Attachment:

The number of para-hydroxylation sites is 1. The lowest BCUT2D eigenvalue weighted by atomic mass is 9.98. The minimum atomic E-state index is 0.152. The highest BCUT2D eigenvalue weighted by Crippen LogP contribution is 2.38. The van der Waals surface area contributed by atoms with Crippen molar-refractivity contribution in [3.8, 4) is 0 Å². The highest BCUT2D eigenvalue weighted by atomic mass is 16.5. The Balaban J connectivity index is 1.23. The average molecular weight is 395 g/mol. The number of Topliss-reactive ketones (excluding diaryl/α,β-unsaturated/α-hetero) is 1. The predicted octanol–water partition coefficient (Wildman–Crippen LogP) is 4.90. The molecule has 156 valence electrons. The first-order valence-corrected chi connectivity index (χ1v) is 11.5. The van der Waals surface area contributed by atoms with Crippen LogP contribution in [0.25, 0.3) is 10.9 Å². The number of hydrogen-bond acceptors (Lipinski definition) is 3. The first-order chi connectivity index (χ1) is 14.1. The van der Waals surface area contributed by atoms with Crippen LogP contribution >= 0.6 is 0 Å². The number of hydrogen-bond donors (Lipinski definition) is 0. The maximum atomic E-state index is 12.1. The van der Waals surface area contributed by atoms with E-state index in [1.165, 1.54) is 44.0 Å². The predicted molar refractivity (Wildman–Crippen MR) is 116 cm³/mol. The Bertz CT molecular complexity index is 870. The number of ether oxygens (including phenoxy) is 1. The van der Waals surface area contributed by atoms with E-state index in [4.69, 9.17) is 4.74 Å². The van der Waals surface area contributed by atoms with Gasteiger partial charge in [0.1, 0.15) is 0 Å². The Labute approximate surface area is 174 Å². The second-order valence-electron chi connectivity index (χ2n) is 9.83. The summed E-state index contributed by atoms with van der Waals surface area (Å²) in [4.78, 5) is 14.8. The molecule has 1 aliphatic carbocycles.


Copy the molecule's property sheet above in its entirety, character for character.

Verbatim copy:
The number of para-hydroxylation sites is 1. The lowest BCUT2D eigenvalue weighted by atomic mass is 9.98. The minimum atomic E-state index is 0.152. The highest BCUT2D eigenvalue weighted by Crippen LogP contribution is 2.38. The van der Waals surface area contributed by atoms with Crippen molar-refractivity contribution in [3.8, 4) is 0 Å². The highest BCUT2D eigenvalue weighted by atomic mass is 16.5. The Balaban J connectivity index is 1.23. The average molecular weight is 395 g/mol. The number of Topliss-reactive ketones (excluding diaryl/α,β-unsaturated/α-hetero) is 1. The predicted octanol–water partition coefficient (Wildman–Crippen LogP) is 4.90. The molecule has 156 valence electrons. The first-order valence-corrected chi connectivity index (χ1v) is 11.5. The van der Waals surface area contributed by atoms with Crippen LogP contribution in [0.25, 0.3) is 10.9 Å². The number of hydrogen-bond acceptors (Lipinski definition) is 3. The first-order chi connectivity index (χ1) is 14.1. The van der Waals surface area contributed by atoms with Crippen LogP contribution >= 0.6 is 0 Å². The number of hydrogen-bond donors (Lipinski definition) is 0. The maximum atomic E-state index is 12.1. The van der Waals surface area contributed by atoms with E-state index in [1.165, 1.54) is 44.0 Å². The predicted molar refractivity (Wildman–Crippen MR) is 116 cm³/mol. The Bertz CT molecular complexity index is 870. The number of ether oxygens (including phenoxy) is 1. The van der Waals surface area contributed by atoms with E-state index in [4.69, 9.17) is 4.74 Å². The van der Waals surface area contributed by atoms with Gasteiger partial charge in [0.1, 0.15) is 0 Å². The Labute approximate surface area is 174 Å². The second-order valence-electron chi connectivity index (χ2n) is 9.83. The summed E-state index contributed by atoms with van der Waals surface area (Å²) in [4.78, 5) is 14.8. The molecule has 1 aliphatic carbocycles.